Rising Ground: A Search for the Spirit of Place by Phillip Marsden, book review: A wonderful travelogue through Cornwall and beyond

Guaranteed to fill the windows of Cornish bookshops, it is a superb and educative work which should be read everywhere

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The Independent Culture

What is the spirit of place? Something in the way ground lies, its minerals, ecology and human history?

Philip Marsden is known as a travel writer but here we find him moving with his family into a ramshackle farmhouse on the Fal river and ruminating on space and place. Focus on space, he writes, has given us homogenous housing, duplicated shopping malls – “the abiding sameness that characterises contemporary life”.

Rising Ground is a fragmented walk through Cornwall, on the trail of the mythology of place. Cornwall is thick with Neolithic monuments, sacred tors and ritualised stone alignments. Piled on them are Arthurian myths attending Tintagel (derived from Geoffrey of Monmouth’s 12th-century tales, though Cornish kings ruled Tintagel eight centuries earlier, leaving hoards of pottery linking Cornwall to Byzantium), the upheavals of the mineral industries and the myth-making of the St Ives artists.

“Site-based belief can be as tenacious as a limpet,” Marsden writes of the failure of the Reformation’s zealots to purge Cornwall of its paganism and pilgrimage. His is a project of daunting scope. “There have been times writing this book, trying to reach the meaning of a place across the ages, when I have felt a shadow across my desk.”

The early chapters tackle prehistory; much of Cornwall was sacred to our ancestors, whose horizon-wide architecture linked natural and human constructions. Their beliefs are speculation. Neolithic people, Marsden concludes, arranged their world in order to supply answers to “the same questions that tease us now: what law, what force, what patterns exist in the vastness of space?”

The book becomes an elliptical tour with a polymathic guide, equally entertaining and enlightening whether plunging through hedges, excavating archives or attending a pagan night in Penzance. The excellent pagans are mostly concerned with picking up litter and clearing drainage ditches, though their beliefs thrive in the wider population. At Madron Well Marsden discovers a living sacred site, its trees hung with ribbons and wishes.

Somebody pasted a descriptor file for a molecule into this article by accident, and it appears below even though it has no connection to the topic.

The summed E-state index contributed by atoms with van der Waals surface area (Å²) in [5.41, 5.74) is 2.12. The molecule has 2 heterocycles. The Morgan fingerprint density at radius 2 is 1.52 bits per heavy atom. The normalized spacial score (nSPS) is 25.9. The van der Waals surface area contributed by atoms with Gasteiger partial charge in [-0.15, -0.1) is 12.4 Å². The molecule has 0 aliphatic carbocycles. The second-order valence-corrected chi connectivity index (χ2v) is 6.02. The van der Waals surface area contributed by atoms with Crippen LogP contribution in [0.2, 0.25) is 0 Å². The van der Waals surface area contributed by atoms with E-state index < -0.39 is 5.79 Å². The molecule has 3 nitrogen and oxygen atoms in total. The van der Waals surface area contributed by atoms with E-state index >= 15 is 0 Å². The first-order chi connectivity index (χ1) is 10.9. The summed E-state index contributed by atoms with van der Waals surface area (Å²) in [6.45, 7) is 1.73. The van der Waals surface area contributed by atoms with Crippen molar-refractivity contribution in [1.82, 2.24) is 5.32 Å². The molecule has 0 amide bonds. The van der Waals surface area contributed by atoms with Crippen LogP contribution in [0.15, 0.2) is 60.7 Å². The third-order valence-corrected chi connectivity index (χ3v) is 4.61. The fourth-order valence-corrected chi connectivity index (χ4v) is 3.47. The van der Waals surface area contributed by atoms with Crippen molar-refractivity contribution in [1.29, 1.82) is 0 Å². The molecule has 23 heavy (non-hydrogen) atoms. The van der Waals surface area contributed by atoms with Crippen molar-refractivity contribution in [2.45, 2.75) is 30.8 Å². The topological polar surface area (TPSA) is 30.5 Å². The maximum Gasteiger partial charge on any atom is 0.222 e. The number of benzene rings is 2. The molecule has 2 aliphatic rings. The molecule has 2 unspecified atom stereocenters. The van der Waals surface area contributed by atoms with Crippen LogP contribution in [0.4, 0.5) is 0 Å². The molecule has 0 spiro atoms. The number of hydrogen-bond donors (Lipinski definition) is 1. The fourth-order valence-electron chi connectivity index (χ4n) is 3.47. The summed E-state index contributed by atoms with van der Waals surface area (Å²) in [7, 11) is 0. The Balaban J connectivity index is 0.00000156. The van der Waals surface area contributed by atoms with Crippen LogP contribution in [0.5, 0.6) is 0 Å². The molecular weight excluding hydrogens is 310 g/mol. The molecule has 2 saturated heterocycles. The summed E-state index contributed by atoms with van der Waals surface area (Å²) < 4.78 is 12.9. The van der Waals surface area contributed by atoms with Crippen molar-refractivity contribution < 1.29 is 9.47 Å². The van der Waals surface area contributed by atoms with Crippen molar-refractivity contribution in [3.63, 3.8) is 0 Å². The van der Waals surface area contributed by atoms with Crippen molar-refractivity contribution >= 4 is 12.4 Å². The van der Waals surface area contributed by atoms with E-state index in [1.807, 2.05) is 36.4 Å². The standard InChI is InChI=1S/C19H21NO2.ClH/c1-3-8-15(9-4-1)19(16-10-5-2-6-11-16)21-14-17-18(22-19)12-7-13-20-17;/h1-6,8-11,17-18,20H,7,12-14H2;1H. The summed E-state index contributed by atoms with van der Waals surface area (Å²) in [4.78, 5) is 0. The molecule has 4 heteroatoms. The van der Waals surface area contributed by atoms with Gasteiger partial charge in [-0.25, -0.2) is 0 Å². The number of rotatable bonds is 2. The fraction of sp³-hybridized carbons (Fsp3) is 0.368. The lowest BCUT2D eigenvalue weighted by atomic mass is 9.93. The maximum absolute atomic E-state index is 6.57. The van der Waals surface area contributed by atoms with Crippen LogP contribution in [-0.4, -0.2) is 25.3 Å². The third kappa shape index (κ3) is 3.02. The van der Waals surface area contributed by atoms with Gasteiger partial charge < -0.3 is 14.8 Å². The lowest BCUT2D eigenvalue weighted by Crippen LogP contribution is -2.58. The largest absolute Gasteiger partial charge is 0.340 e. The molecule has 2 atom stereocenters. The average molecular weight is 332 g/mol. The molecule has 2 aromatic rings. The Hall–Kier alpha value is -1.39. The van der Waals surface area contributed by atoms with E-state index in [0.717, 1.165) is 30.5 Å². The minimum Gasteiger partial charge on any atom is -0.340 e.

We visit Glastonbury with John Leland, Henry VIII’s antiquary, who wrote to the monarch saying he was “totally inflamed with a love to see thoroughly all those partes of your ample realme,” and who burnt himself out in the process. China clay is explored with William Cookworthy, the only man ever to make true porcelain in Britain. We see the clayscape through the blind eyes of the poet Jack Clemo, a man who learned, as perhaps we must, to take pleasure in devastation: “Praise God, the earth is maimed,” he wrote. Through the 18th-century antiquarian John Whitaker and the works of John Henderson, phenomenal Cornish historian, Marsden tells stories of men who “promoted that diligent attention to the world that makes life worth living.”

Through people, records and esculent description of the country he crosses, Marsden triumphs in an enterprise described by the artist Peter Lanyon, who wrote: “Landscape...is the proper place to find our deepest meanings.”

Marsden’s references are glittering, from Ethiopia to Mongolia, and by the time he reaches the Scilly Isles the reader has a wonderful sense of how the bass notes of the past sound through soil and site into language and the living. In a reaffirmed United Kingdom this is a timely volume, describing in beautiful prose the opulence of our natural and human fabric. Guaranteed to fill the windows of Cornish bookshops, it is a superb and educative work which should be read everywhere.

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